This is from my very old blog (low carb princess) when I first forayed into the low carb lifestyle. I’ve updated some information to make it more current 🙂
Conventional Wisdom as led us to believe that “vegetable” oil and olive oils are the best to cook with – but are they?
Vegetable oil, such as canola oil is a man-made product. It possesses omega-3 fatty acids which is good for our health. However, canola oil is heavily processed – going through high-temperature mechanical pressing and solvent extract, usually using hexane!
Do you want to be ingesting something that has been processed using this chemical?
In addition to the above process, most vegetable oils also go through the process of bleaching, degumming, deodorising, and caustic refining, at very high temperatures. This ultimately alters the omega-3 content in the oil, and in certain conditions bring up the trans fat level as high as 40 percent.
So, do you still want to use vegetable oils in your cooking?
Now, onto Olive Oil. This is touted to be the healthiest oils of all, right?
Not all olive oils are created equal. What you want is Extra Virgin Olive Oil (EVOO).
And you ask why Extra Virgin? Because it is the least processed oil.
Olive oil is rich in monosaturated fat and polyphenols, which is beneficial to our health.
But the questions is – should you be cooking with EVOO?
Unfortunately, the healthiest oil has the lowest smoke point. Extra Virgin Olive Oil goes from superfood to carcinogen at temperatures as low as 137 degrees celsius (olive oil smoke points vary by type and brand). The more omega-3 fatty acids and unsaturated fats in the oil, the less suitable it is for cooking as it is very susceptible to oxidative damage. The heat not only damages the fatty acids, it can also change them into harmful substances.
A food expert called George Mateljan said that olive oil should not get hotter than 93-121 degrees celsius – as the temperature rises, all those nutrients are literally burned out of the oil, along with the colour, and toxic fumes start to rise from the pan. If you look at the olive oil after it’s been cooked at high temps, it is runny and brown! Not that lovely green colour.
People need to know how to correctly use olive oil in order to reap the benefits. Save the olive oil for the END of the cooking process.
You ask, WHAT can I cook with?
Saturated fats are actually the healthiest oils to cook with!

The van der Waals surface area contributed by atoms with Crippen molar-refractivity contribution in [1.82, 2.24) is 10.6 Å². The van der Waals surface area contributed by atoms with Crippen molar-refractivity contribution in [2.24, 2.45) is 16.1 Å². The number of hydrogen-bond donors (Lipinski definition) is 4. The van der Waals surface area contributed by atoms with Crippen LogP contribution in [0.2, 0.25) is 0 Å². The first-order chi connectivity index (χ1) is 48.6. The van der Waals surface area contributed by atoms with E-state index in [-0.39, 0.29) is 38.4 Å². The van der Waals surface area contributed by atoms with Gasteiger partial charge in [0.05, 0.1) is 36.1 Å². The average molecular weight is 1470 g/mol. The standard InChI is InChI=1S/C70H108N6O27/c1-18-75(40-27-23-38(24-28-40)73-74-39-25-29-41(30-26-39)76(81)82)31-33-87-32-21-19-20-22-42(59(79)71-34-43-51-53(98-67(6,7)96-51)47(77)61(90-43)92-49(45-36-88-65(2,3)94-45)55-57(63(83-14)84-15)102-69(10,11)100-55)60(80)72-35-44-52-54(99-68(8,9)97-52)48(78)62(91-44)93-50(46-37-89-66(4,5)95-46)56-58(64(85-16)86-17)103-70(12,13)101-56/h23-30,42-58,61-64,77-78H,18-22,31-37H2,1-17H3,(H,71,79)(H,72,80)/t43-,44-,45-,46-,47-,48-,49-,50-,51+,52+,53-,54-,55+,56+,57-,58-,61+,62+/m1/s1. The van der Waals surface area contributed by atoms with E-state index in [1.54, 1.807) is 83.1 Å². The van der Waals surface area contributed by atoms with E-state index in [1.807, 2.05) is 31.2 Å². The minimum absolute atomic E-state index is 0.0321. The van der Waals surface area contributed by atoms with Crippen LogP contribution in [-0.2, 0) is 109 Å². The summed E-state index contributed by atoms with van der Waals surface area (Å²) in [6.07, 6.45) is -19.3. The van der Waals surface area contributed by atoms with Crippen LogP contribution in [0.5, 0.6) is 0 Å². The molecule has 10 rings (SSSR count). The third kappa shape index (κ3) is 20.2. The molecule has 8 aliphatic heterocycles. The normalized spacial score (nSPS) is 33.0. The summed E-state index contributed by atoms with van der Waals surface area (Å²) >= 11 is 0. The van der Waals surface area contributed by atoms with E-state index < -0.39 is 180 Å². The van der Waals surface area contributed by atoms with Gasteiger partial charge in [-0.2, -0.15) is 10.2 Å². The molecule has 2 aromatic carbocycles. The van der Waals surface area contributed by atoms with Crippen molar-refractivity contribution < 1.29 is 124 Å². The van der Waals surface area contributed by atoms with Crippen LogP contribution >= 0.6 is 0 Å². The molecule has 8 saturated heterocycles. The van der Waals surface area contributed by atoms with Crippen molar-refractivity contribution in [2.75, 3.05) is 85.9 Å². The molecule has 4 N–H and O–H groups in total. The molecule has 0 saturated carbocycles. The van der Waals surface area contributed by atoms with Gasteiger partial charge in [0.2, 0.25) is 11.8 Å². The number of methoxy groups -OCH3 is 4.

Why? Because they are much more stable at high heat and less inflammatory than polyunsaturated oils.
This is why tropical oils such as palm and coconut oils are best for cooking… they have very little polyunsaturated fats and are mostly composed of natural saturated fats which are the least reactive to heat/light and therefore the least inflammatory in your body from cooking use.
However, coconut oil may not be to everyone’s taste. Steak cooked in coconut oil is not particularly pleasant, unless you really love coconut. Bacon cooked in coconut oil is alright.
Palm oil on the other hand is very controversial. There are two types, palm kernel oil and red palm oil. You’ll be wanting to use the latter. Why? Palm kernel oil is refined and highly processed, the oil you do not want to be ingesting.
Red Palm oil offers many benefits in that it is rich with medium chain fatty acids (like coconut oil), as well as carotenoid content. It is also has the most abundant amount of vitamin A & E of any plant based oil.
What’s the controversial bit about palm oil? The way it’s obtained. It is associated with rainforest and Orangutan habitat destruction.
Enough about red palm oil… did you can cook with clarified butter, more known as GHEE? You can make it yourself or buy it from any indian/asian grocery store. This has a high smoke point, which is perfect for frying. I cook everything in ghee. Makes me happy 😛
This is the brand I use
Other fats that should be considered are dripping (the fat from beef), lard (fat from pork), and duck fat (particularly delicious to roast your sweet potatoes). All natural, no processing, no chemicals.
Out and over for now,